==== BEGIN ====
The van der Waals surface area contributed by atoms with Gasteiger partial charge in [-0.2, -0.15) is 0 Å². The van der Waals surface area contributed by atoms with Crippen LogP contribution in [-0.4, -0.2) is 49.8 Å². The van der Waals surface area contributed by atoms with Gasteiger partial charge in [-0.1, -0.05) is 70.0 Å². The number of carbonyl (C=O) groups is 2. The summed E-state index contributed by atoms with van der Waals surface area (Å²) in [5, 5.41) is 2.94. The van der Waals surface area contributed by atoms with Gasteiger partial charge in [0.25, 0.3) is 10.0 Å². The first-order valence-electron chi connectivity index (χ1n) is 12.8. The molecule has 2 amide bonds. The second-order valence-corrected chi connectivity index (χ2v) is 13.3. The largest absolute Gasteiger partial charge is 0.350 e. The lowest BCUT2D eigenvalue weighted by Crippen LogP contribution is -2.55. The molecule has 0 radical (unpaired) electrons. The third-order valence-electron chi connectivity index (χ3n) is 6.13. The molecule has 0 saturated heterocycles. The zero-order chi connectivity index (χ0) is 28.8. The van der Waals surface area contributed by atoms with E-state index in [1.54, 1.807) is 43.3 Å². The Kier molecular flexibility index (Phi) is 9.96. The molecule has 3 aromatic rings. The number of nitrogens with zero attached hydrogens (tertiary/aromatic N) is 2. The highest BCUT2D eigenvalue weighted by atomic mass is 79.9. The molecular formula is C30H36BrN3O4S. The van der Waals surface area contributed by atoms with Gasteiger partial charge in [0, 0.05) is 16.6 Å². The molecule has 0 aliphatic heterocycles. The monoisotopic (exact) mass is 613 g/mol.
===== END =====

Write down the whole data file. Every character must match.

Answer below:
The van der Waals surface area contributed by atoms with Gasteiger partial charge in [-0.2, -0.15) is 0 Å². The van der Waals surface area contributed by atoms with Crippen LogP contribution in [-0.4, -0.2) is 49.8 Å². The van der Waals surface area contributed by atoms with Gasteiger partial charge in [-0.1, -0.05) is 70.0 Å². The number of carbonyl (C=O) groups is 2. The summed E-state index contributed by atoms with van der Waals surface area (Å²) in [5, 5.41) is 2.94. The van der Waals surface area contributed by atoms with Gasteiger partial charge in [0.25, 0.3) is 10.0 Å². The first-order valence-electron chi connectivity index (χ1n) is 12.8. The molecule has 2 amide bonds. The second-order valence-corrected chi connectivity index (χ2v) is 13.3. The largest absolute Gasteiger partial charge is 0.350 e. The lowest BCUT2D eigenvalue weighted by Crippen LogP contribution is -2.55. The molecule has 0 radical (unpaired) electrons. The third-order valence-electron chi connectivity index (χ3n) is 6.13. The molecule has 0 saturated heterocycles. The zero-order chi connectivity index (χ0) is 28.8. The van der Waals surface area contributed by atoms with E-state index in [1.54, 1.807) is 43.3 Å². The Kier molecular flexibility index (Phi) is 9.96. The molecule has 3 aromatic rings. The number of nitrogens with zero attached hydrogens (tertiary/aromatic N) is 2. The highest BCUT2D eigenvalue weighted by atomic mass is 79.9. The molecular formula is C30H36BrN3O4S. The van der Waals surface area contributed by atoms with Gasteiger partial charge in [0, 0.05) is 16.6 Å². The molecule has 0 aliphatic heterocycles. The monoisotopic (exact) mass is 613 g/mol.